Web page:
Cannes Lions

#girlsinvest

TRY REKLAME, Oslo / DNB BANK / 2020

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Overview

Background

DNB is Norway’s biggest bank. In the Dutch Equilelap Gender Equality Report from 2019, DNB ranked as the top company in Norway when it comes to gender equality – placing fourth globally within finance, and eight in total. As a company at the forefront of gender equality, they wanted to take on the Gender Wealth Gap in Norway. Looking into their own figures and analyzes they found an extremely imbalanced economical distribution. All parameters, from bank deposits, capital income and wealth, showed that Norwegian men were much richer than women. Beyond a wage gap, men invest far more of their money than women, which has resulted in a Gender Wealth Gap now equal to the entire state budget of Norway (NOK 1216 billion) DNB called out for an important conversation around gender inequality in Norwegian investments – launching a campaign made to inspire and engage women to invest.

Idea

Insights: While working through the insights with DNB, we found that Norwegian men have almost an entire Norwegian state budget more in wealth than Norwegian women (NOK 1216 billion). Norwegian men own 80 per cent of all private equity values on the stock exchange, and last year 80 per cent of all share dividends went to men. Even if all wages were equal tomorrow, men would still earn 53 billion more than women. The ones who run the world, are the ones who own it. And Norway is certainly not owned by women. To give Norwegian women a serious wake-up call and hopefully spark an actual change, we put our insights to good use and launched #girlsinvest: A full-scale educational campaign aimed to engage, inspire and motivate women to invest more of their money.

Strategy

As the statistics in themselves were eye-opening enough on their own, we made the facts the centre of the campaign. We gathered all our insights, and used them directly as the communication itself. The strategy became about where to say it. We carefully orchestrated a media strategy based on creating as much of a conversation as possible. The result was #girlsinvest: an insight-based integrated campaign with startling findings to help shatter the illusion of Norwegian equality - and the first ever commercial message to shed light on the Gender Wealth Gap we have in Norway. Through inventive and non-traditional media channels, we were able to reach the right people at the right time, resulting in massive social debate that was seen, shared and discussed on every imaginable platform.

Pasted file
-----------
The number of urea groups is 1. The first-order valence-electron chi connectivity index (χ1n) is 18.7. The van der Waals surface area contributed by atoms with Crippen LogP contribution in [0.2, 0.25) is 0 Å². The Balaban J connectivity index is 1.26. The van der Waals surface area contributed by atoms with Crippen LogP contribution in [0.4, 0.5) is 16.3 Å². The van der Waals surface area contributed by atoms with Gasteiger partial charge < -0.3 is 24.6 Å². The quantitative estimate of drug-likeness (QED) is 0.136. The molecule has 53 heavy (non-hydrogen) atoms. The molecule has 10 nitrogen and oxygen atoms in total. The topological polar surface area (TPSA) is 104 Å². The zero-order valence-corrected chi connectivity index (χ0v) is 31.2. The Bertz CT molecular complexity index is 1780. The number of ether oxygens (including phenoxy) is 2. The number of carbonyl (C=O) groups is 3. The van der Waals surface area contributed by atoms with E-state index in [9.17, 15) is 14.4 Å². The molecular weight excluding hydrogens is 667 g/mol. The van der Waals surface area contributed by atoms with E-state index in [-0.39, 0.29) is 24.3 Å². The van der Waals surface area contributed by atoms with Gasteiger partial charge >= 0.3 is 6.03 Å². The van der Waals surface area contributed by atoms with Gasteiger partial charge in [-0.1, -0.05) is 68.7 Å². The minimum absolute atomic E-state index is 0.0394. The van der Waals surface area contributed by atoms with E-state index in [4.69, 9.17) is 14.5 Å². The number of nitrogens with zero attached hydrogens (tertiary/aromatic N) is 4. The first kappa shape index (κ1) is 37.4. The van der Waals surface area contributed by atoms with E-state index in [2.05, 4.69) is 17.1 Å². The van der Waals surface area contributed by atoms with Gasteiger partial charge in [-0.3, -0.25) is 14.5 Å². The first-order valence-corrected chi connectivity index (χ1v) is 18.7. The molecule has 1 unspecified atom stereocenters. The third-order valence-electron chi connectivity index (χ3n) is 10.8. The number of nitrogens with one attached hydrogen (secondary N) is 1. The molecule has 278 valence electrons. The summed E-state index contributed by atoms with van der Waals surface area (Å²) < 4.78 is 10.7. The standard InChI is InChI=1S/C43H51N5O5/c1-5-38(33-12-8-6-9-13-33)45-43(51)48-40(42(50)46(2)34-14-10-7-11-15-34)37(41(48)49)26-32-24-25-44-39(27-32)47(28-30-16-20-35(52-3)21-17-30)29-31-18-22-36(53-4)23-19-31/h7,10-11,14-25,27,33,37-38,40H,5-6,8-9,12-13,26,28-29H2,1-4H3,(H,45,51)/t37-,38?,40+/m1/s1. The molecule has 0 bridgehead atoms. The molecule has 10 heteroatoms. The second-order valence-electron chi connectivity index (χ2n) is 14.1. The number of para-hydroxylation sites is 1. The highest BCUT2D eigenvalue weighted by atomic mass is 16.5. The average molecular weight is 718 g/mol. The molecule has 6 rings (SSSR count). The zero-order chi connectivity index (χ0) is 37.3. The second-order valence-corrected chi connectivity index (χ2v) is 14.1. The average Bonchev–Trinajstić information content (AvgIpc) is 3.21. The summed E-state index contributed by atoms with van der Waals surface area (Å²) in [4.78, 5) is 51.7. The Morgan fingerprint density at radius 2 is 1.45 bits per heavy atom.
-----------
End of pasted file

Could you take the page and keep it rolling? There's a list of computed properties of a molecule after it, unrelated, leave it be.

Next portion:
Execution

To start the conversation, we made a film where we got Beyoncés approval to strip the word “girls” from the world’s most iconic female anthem “Run the World”. The film ends with the line “We can’t run the world if we don’t own it.” The message was supported by an integrated campaign aimed to engage, inspire and motivate women to invest more of their money. We made a website where women could educate themselves in the investment world and get a full understanding of the Gender Wealth Gap. Facts were projected on the walls of the Norwegian Stock Exchange. We also teamed up with Norway’s equivalent to Forbes, Kapital magazine, where their annual list of Norway’s 400 richest this year included a twin magazine from DNB – the exact same list, but without all the men.

Outcome

The #girlsinvest campaign sparked a massive conversation. Every major news outlet in Norway discussed the topic – resulting in #girlsinvest becoming most talked-about commercial campaign in Norway in 2019. As the conversation grew, every major Norwegian bank published their support for the initiative, and joined DNB in order to work together to help close the Gender Wealth Gap. And most importantly, the insight-driven campaign also drew women to invest. In just the first three weeks of the campaign, total investments made by women went up by +30%, and it’s still growing to this day. 83% increase in new female investors compared to the previous year. 53% increase in total. And for the first time in Norwegian history, there were more women than men who started to invest in funds.

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